De’Vonte Tinsley

Graduate Student in History

B.A., Russian Language and History (High Honors), Minor in Russian Area Studies, Virginia Polytechnic and State University (Virginia Tech), 2022

Certificate in Russian Language, Daugavpils University (Latvia)

Certificate in Intermediate Russian, Critical Language Scholarship, Lobachevsky University (Russia)

De’Vonte is a first-year history Ph.D. student at the University of Pennsylvania focusing on Modern Russian/Soviet history and is a Fontaine fellow and a recipient of the Ph.D. Presidential fellowship. De’Vonte’s initial research interest centered around the Russian Civil War and the establishment of Soviet Power as the Russian Imperial space collapsed. In particular, De’Vonte took a local approach to understanding the complicated dynamics of early Soviet power in Russia. His senior honors thesis focused on Dvinsk (Daugavpils) during the Russian Civil War, using the local newspaper Krasnoe znamia (Red Banner) to understand the particular problems facing the city and how they fit into the larger context of Revolution and Civil War. Now De’Vonte is focusing on a transnational study of the Soviet Union and Vietnam, with interests in the transfer of ideas from the USSR to Vietnamese revolutionaries, and how these ideas were transformed to fit Vietnamese conditions. De’Vonte hopes to not only look at the early relationship between Soviet and Vietnamese revolutionaries but also look at how Vietnamese Communists, despite their great reliance on the Soviet Union, managed to survive the collapse of world communism in 1991.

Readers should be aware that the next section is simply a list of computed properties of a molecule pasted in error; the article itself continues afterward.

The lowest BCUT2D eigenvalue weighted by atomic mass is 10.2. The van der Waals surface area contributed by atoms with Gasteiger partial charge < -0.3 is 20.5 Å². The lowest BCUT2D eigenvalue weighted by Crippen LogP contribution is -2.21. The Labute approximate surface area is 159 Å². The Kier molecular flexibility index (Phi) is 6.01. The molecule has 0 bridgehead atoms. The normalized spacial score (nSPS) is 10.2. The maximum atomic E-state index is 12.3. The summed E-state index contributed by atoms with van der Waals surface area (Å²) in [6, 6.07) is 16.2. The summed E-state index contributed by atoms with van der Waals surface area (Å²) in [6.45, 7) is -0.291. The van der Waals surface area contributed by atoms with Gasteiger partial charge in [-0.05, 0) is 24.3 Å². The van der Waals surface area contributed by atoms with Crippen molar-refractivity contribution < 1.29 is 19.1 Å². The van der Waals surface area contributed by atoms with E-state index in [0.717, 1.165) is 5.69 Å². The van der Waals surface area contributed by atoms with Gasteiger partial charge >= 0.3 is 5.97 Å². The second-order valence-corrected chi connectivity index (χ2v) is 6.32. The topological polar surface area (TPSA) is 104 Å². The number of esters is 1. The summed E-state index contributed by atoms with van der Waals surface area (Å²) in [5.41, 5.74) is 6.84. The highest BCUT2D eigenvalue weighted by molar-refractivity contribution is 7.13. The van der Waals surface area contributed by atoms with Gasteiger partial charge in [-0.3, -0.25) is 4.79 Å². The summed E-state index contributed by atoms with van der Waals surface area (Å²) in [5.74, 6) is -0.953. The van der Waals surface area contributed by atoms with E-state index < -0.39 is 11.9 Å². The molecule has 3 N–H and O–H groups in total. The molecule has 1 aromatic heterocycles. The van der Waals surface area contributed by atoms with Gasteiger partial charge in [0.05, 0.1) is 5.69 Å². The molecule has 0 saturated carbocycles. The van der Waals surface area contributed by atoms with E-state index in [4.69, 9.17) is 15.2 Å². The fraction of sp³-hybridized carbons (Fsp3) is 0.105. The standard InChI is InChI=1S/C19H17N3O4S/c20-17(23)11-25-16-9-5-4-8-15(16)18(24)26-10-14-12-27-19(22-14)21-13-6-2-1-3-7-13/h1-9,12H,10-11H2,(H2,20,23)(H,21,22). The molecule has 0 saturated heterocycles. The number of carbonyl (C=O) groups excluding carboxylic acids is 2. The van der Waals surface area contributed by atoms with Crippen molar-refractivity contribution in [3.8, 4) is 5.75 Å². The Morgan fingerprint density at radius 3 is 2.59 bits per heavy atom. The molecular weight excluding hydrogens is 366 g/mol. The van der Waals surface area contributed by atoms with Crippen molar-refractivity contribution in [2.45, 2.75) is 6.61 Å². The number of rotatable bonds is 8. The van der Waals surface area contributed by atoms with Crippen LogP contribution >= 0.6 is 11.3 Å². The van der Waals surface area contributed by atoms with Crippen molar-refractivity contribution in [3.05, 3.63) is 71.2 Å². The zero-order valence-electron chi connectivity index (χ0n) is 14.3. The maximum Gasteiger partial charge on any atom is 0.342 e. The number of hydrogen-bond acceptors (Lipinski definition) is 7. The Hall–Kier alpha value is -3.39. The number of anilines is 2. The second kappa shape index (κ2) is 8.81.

Research Interests

Transnational, comparative studies, Asia, Europe, Cold War, decolonization, internationalism, race, World Communism

Selected Publications

De’Vonte Tinsley and Raneil Smith, ASEEES NewsNet: Digital Newspaper, "Reflection: The REEES Think Tank and Diversity in Slavic Studies. Two undergraduate participants of I.D.E.A.S. in REEES reflect on their experiences in the program.” March 2023,

De’Vonte Tinsley and Raneil Jordan Smith, “Putin’s ‘Popular Monarchism’ Leads Russia into Ruin | Wilson Center,” accessed November 25, 2022,